In the summer of 2009, I belonged to a neighborhood co-op that purchased raw milk and free range eggs from a small farmer in Malvern, PA (western suburbs of Philadelphia). The milk came from one cow. I don't remember the cow's name. Let's call her Bessie. I would get two gallons each week and each member of the co-op would take turns driving out to the farm to pick up the orders. I only participated for about 6-8 weeks, just to see how I liked raw milk and how it affected me.
To start, raw milk definitely looks and tastes different than the stuff you buy in the store. Some people in the co-op would pasteurize their milk, but what's the fun in that? The milk had a yellowish/brownish tint to it and you could literally see the cream floating on top. This was unskimmed, pure whole milk. It had an earthy taste and a thicker consistency, but it was definitely drinkable. Toward the tail end of my raw milk experience I came down with a nasty stomach bug that lasted for about three days. It was bad. So much so, that I had to call out of work for two days because I couldn't go twenty minutes without having to destroy the porcelain. I thought the milk may have been the culprit but in reality it was probably a tainted surf n' turf burger I had (crab cake on top of a beef patty), as no one else in the group had gotten sick, and the stomach troubles started immediately after the nefarious surf n' turf burger.
When I went to my doctor to get treated for the stomach bug, I thought he would have flipped out over my drinking raw milk. He surprised me in his response, saying that he didn't see anything wrong with it or that it would have been the cause for the stomach bug. This coming from a guy whose only line of defense is bed rest and an overdose of Vitamin I, if I go to him with an injured shoulder or back. He must think physical therapy is voodoo because he is vehemently opposed to writing me a script for it when I ask.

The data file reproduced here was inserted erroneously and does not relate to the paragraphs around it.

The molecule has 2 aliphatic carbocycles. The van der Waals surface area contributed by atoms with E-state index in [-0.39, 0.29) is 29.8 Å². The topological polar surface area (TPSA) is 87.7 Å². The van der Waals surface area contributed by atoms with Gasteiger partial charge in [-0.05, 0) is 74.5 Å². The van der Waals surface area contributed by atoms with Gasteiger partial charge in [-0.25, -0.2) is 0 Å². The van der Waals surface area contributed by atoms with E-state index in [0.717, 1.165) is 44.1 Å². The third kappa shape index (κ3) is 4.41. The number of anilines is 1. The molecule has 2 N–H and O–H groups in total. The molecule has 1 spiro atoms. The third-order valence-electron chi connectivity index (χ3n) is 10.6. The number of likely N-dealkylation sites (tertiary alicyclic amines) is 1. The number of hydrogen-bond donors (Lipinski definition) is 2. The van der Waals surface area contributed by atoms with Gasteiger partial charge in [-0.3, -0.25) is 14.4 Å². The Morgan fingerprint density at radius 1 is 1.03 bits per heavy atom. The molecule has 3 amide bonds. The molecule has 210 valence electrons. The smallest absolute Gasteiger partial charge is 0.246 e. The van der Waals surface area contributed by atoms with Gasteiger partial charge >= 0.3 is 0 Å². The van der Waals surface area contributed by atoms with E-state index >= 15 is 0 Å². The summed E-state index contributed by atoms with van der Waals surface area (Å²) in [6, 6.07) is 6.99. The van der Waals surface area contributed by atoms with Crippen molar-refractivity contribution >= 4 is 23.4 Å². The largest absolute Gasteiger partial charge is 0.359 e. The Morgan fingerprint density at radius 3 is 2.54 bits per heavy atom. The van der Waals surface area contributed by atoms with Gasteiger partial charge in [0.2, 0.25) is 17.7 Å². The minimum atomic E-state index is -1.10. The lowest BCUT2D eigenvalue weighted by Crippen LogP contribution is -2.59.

After I recovered from the stomach bug, I decided not to renew my membership in the co-op and take a break from milk for a while. I'll go through phases where I'll drink it for a month or two (now is a good example of that), and then I won't have any dairy for a six month stretch. I would probably try raw milk again in the future or raw goat's milk if I could find it. I've had pasteurized goat's milk and while it's a bit saltier it's still pretty good, and apparently closer to breast milk in its chemical make-up. And who wouldn't want a big, tall, frothy glass of breast milk? Yum.